SAN FRANCISCO -- The Rockies breathed a collective sigh of relief Tuesday after Troy Tulowitzki was inserted back into the starting lineup following Monday night's injury scare. The franchise shortstop was hit in the leg by a Dexter Fowler foul ball as he stood on the top step of the visitor's dugout in the series opener and eventually left the game.
On Tuesday, Tulowitzki was moving around the clubhouse much better even though his knee was heavily wrapped. After taking a 20-minute batting-practice session, Tulowitzki was given the green light to return to the field. But you might not be seeing him waiting in his usual spot before heading to the on-deck circle.
"Maybe not the top, top step," Tulowitzki said. "It's just sore. It's like getting hit by a pitch but on my knee."
Colorado manager Jim Tracy said the ball could have easily shattered Tulowitzki's kneecap and sidelined him for an extended period of time had it landed about three inches higher on his leg.
"We dodged a serious bullet," Tracy said.
That wasn't the only notable roster decision made Tuesday, as right-handed reliever Carlos Torres was optioned down to Triple-A Colorado Springs to make room for Jeremy Guthrie (shoulder), who was activated from the 15-day disabled list.
"[Torres] will start, absolutely," Tracy said. "We want him to pitch some more innings. We're sending Carlos Torres back to Colorado Springs to make room for Jeremy Guthrie. We're not sending Carlos Torres to Colorado Springs because he's done anything that warrants him having to go back down and I made that very clear to the player."
Rosario impressing as Rockies' backup catcher
SAN FRANCISCO -- Eliezer Alfonzo may be eligible to return to the Rockies after Major League Baseball recently overturned his 100-game suspension, but Colorado already has a contributor at the backup catcher position.
Wilin Rosario, 23, has been on a home run tear of late, as Monday night's moon shot was his fourth homer in his past 22 at-bats. In all, Rosario is batting .236 with five homers and 11 RBIs in 19 games this season.
"I know sometimes when I get my pitch I can hit it far," Rosario said. "Most of the time when I go to the plate to hit, I'm not thinking about hitting a home run. I'm only thinking to take a quality at-bat every time I go up there."
Rosario's solo blast Monday night went deep into the left-field bleachers at AT&T Park, but he said his first homer of the year in Houston on April 8 traveled farther. The Dominican backstop appeared in 16 games as a September callup last year, batting .204 with three home runs and eight RBIs, but he has been a steady presence behind veteran Ramon Hernandez.
Rosario has also been on the receiving end of Christian Friedrich's initial pair of Major League starts, helping guide the young southpaw to a 1.38 ERA through 13 innings of work. There's still much to learn, though, as evidenced by the communication problems between the tandem last night with runners on base.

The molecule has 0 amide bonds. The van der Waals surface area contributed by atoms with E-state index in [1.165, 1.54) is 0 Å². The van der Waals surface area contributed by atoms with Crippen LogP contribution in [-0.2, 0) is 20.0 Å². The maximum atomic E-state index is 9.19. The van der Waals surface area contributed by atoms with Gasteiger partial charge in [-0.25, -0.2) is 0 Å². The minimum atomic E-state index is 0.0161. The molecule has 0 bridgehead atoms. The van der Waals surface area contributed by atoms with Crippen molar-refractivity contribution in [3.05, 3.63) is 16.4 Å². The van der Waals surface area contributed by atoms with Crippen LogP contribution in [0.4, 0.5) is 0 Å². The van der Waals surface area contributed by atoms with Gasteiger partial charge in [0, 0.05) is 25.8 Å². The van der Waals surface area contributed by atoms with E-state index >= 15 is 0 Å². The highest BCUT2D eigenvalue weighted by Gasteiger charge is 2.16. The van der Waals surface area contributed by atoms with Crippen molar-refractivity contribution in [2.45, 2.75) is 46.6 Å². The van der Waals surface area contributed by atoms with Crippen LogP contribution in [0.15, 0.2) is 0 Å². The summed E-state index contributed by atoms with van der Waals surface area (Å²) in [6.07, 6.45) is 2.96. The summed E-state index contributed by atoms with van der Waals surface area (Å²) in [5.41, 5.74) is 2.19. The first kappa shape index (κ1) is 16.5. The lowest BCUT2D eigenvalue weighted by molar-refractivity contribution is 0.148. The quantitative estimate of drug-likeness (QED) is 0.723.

As Rosario has settled into his regular role, Hernandez has proven to be a valuable source of knowledge and insight.
"We talk every day," Rosario said. "He's played 13 years in the Majors; he knows how to play this game. He also knows what I have to do to get better every day."
Tracy raves about Friedrich's dominant starts
SAN FRANCISCO -- Manager Jim Tracy could hardly contain himself when reflecting on the week-long Major League career of rookie southpaw Christian Friedrich. Less than 24 hours after seeing Friedrich notch 10 strikeouts and allow one run in seven strong innings of work, Tracy characterized the rookie's initial two big league starts as "dominant."
"The kid that pitched last night, he's making quite a loud statement for himself," Tracy said.
The Rockies skipper has been following Friedrich's career since 2009, Tracy's first year at the helm of the team and Friedrich's first full season with the organization. Tracy said Friedrich has made immense mental strides since the Rockies selected him with the No. 25 overall pick in 2008.
"I basically met two different guys," Tracy said. "There's this guy that looks like he has a chance to do some real special stuff here. Then there's the other guy that wasn't ready to do anything and didn't look like a No. 1 Draft choice. ... He's got it all now and he deserves a hell of a lot of credit."
Friedrich showed plenty of moxie Monday night, controlling the tempo of the game by working fast and mixing up his pitches well. The 24-year-old lefty led off the top of the seventh inning at the plate and Tracy said he didn't hesitate to keep the pitcher in the game. At that point, Friedrich had thrown just 83 pitches.
"You want him to be a finisher," Tracy said. "So you send him back out there and you know the game's hanging in the balance. ... Really encouraged by this kid."
Alex Espinoza is a contributor to MLB.com. This story was not subject to the approval of Major League Baseball or its clubs.